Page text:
How To Run A Poetry Workshop

Here is a general guideline to simply and easily running your own poetry workshop. All that means, is getting together with some writers you admire/respect and getting/giving constructive criticism on each others work.

1. Bring a poem

2. Print it out so each person has a copy

3. Take turns reading your poem out load. Read slow and confidently.

4. First the author reads it aloud.

5. Then one other person in the workshop reads it out loud (usually, a woman reads a man’s poem or vice versa) This way there are two distinct voices reading the same piece aloud.

6. Each person in the workshop makes notes/notations on the print out poem passed to them that was just read.

7 The notations should mention everything you like about the poem. There is always something good to say about someone’s work. Always. Let them know what you appreciate.

8. After that, the notes should mention everything you don’t like about the poem and why with a focus on saying, “what didn’t work and how it can be resolved or refined to become successful”

For instance: typos, jumbled words, unclear imagery, weak words, unintentional confusion …

9. Each person in the work shop takes turns reading their notes about your work/poem/story out loud.

Take this opportunity to mark up your work for later revision.

10. when everyone has critiqued it, you are able to offer some explanation of your work, but really that should be unnecessary. The object is to use their notes for your benefits. You already know what you know. You want to use the experience to strengthen your work, not rationalize its flaws.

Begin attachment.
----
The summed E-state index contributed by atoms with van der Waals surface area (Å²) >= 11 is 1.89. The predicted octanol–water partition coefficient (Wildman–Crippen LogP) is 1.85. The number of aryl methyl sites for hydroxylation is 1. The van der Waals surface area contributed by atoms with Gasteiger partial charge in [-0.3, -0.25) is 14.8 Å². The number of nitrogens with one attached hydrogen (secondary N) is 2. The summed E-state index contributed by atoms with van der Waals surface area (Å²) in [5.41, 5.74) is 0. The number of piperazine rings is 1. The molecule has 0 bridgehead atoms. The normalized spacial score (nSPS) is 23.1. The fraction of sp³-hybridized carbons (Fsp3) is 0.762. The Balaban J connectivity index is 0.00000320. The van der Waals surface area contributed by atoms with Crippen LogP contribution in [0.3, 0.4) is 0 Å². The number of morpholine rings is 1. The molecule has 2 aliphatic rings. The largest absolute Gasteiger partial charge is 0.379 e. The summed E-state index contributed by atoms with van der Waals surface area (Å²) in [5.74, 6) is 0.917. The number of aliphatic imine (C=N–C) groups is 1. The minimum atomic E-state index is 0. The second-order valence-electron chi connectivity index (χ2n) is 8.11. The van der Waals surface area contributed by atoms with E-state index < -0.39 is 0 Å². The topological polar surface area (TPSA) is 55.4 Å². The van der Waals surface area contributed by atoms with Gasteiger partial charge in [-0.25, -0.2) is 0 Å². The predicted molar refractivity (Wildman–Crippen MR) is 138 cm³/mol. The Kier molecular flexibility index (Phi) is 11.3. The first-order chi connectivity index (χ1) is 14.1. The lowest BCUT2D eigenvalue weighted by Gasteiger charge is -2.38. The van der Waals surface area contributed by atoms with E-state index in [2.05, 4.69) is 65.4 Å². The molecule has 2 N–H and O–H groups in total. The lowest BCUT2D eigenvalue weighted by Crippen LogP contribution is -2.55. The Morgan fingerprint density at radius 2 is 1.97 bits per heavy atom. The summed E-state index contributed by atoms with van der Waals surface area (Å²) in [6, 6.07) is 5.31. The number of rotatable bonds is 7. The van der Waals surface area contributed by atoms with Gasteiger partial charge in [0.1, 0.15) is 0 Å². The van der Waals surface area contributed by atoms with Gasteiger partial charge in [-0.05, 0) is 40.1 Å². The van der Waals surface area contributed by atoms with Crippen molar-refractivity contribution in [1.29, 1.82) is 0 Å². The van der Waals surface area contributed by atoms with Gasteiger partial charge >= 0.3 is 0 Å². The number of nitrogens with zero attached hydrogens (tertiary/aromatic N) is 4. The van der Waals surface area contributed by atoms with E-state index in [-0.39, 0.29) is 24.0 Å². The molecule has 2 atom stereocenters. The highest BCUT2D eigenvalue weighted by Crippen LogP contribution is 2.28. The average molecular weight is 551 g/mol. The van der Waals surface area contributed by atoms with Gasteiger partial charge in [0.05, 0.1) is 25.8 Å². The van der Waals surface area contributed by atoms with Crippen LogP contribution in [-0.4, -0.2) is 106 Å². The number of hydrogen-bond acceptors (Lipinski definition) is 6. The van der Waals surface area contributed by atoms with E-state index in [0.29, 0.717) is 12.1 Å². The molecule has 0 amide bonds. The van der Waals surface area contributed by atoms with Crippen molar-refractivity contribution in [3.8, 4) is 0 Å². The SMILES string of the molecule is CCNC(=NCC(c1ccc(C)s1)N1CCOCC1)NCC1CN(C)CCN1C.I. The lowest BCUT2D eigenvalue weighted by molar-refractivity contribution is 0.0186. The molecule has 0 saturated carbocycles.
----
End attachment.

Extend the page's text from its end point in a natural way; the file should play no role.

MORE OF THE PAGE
11. Then you all move on to the next poem and repeat steps 1-10 for the next poem and the ones after that.

12. Afterwards, collect the notes on your poem from the group for your own benefit.

I found the workshop to he highly effective. Very enjoyable. It was my first writing group meet up/work shop for poetry and I have to say it was very enjoyable in a way that I hadn’t considered.

We did ours in a neighborhood bar, at a regular table with people around us. No one even seemed to notice what was going on. Certainly you can do a workshop in any public space, including your own home.

Of course, this could easily be done for short stories. Give it a try.

Good luck. Hit me up if you have questions. Let me know your experiences with these in the past.



7 Replies to “How To Run A Poetry Workshop”

  1. This is a topic of academic interest for me, so I hope you won’t mind my engaging you in some discussion from a classroom or community workshop perspective. I know that you are specifically talking about a group of writerfriends coming together and not strangers, so this isn’t the same. But I’m still curious about your opinions.

    Firstly, I have to say you have described “The Workshop” very well.

    This is a rough outline of how most workshops work. The variations usually have to do with when participants receive the poems (some weeks before, some at the moment). There are other types of workshops – revision workshops or generative workshops, etc., but this is “THE Workshop” and The pedagogy for creative writing teachers (though it is not my pedagogy, but I’ve used it).